Dr. Taylor Marshall spoke today about how Pope Benedict XVI attempted to bifurcate both the Roman Rite and the Papacy. In other words, it seems that the Roman Rite was bifurcated into the “ordinary form” and “extraordinary form” in the 2007 document, Summorum Pontificum and it seems that the Papacy was split into two as a “contemplative Pope” and an “active Pope” as even the Vatican’s Archbishop Georg Gänswein has explained it.
Such errors of creating new (and impossible) theological realities may be blamed upon what is called a “Hegelian dialectic.” Archbishop Viganò has this criticism of Pope Benedict XVI’s philosophy of attempting to create new realities from his own brain:
His Hegelian philosophical approach led him to apply the thesis-antithesis-synthesis scheme in the Catholic context, for example, by considering the documents of Vatican II (thesis) and the excesses of the post-conciliar period (antithesis) things to be reconciled in his famous “hermeneutics of continuity” (synthesis); nor is the invention of the Emeritus Papacy an exception, where between being Pope (thesis) and no longer being Pope (antithesis), the compromise was chosen to remain Pope only in part (synthesis).
Archbishop Viganò is here saying that a synthesis of truth and error produces only error. He then goes so far as to write here on the 9th of June 2021:
They are mistaken therefore who believe that it is possible to hold together two opposing forms of Catholic worship in the name of a plurality of liturgical expression that is the daughter of the conciliar mentality no more and no less than it is the daughter of the “hermeneutic of continuity.”
I actually agree with Archbishop Viganò in his criticism. And you know who else agrees with this? All of the liberals today who hate the Apostolic Mass and the Apostolic Faith. But their renewed attack against the ancient Liturgy today is good for us Apostolic Catholics because we are now all in agreement (except the lukewarm trads licking their wounds) that it impossible “to hold together two opposing forms of Catholic worship in the name of a plurality of liturgical expression.”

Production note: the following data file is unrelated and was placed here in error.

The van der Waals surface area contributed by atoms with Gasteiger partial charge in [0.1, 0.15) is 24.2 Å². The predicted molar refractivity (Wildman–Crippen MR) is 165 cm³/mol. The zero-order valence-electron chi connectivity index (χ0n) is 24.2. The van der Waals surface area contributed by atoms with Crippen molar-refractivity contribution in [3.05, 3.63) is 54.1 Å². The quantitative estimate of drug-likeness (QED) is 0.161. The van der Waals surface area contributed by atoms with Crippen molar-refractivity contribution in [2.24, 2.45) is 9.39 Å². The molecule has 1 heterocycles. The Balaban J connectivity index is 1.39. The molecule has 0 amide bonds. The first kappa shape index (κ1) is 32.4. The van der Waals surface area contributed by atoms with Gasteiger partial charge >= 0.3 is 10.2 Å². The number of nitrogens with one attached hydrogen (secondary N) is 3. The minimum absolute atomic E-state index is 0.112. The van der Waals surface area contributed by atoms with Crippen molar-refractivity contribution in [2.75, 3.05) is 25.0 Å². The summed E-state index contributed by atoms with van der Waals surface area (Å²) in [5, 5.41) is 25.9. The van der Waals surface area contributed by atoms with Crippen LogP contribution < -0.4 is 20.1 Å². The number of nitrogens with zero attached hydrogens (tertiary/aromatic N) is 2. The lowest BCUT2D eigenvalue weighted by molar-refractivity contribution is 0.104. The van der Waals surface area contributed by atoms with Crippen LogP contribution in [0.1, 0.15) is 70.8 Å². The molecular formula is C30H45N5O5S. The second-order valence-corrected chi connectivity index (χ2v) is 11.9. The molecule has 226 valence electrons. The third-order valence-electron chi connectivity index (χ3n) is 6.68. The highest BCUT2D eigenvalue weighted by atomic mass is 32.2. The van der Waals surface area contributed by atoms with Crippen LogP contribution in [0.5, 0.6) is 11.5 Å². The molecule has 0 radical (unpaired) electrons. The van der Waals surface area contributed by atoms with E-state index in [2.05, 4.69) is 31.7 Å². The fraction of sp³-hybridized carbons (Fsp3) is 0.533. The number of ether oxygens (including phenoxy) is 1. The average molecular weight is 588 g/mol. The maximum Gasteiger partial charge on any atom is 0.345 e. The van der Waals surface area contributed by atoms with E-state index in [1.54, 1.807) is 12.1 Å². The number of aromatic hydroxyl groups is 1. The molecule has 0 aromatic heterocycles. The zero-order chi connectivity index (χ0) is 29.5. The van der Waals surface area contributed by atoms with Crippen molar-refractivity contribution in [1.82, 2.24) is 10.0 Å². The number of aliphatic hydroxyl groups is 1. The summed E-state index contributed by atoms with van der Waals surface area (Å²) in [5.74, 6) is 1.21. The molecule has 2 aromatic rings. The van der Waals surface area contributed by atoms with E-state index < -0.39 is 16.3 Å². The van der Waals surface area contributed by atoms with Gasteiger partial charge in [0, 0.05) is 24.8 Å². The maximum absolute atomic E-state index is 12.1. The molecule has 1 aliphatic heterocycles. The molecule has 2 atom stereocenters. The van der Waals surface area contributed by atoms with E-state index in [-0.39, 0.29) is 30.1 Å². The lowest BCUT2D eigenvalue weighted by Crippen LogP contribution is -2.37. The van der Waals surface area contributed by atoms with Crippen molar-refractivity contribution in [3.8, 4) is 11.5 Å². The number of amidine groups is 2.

Thankfully, we are now seeing that “the plurality of liturgical expression” must one way or another come to an end. There is only one Roman Rite. There is only one Roman Pope. The funny thing is that the enemies of God do not realize they are helping God and the promotion of the Apostolic Faith in their most recent attack. They are making us see. Yes, the enemies of God are making us choose. Yes, they are sifting out the boys from the men, the wheat from the chaff.
You would think I of all people would write a blog post in defense of Summorum Pontificum during this week of turmoil. But I fully agree with Archbishop Viganò who critcizes Summorum Pontificum thus:
The just honor in which the traditional liturgy ought to be held was tempered by its being placed on an equal level with the liturgy of the post-conciliar reform, with the former being defined as the “extraordinary form” and the latter as the “ordinary form,” as if the Bride of the Lamb could have two voices — one fully Catholic and another equivocally ecumenical — with which to speak at one moment to the Divine Majesty and at the next to the assembly of the faithful.
Notice that Viganò is here implying that we must get over this modernist delusion of living “as if the Bride of the Lamb could have two voices.” No, we know the Bride of the Lamb listens to only One Voice: “My sheep hear My voice, and I know them, and they follow Me. I give them eternal life, and they will never perish, and no one will snatch them out of My hand.”—John 10:27-28
So, I find the recent news from the Vatican today to be everything we ironically now need to exit the delusion of listening to two voices: We must now choose. There can be no bifurcation of the Roman Rite. There can be no bifurcation of the Papacy. This is because “there is one body and one Spirit—just as you were called to the one hope that belongs to your call— one Lord, one faith, one baptism, one God and Father of all, who is over all and through all and in all.”—Eph 4:4-6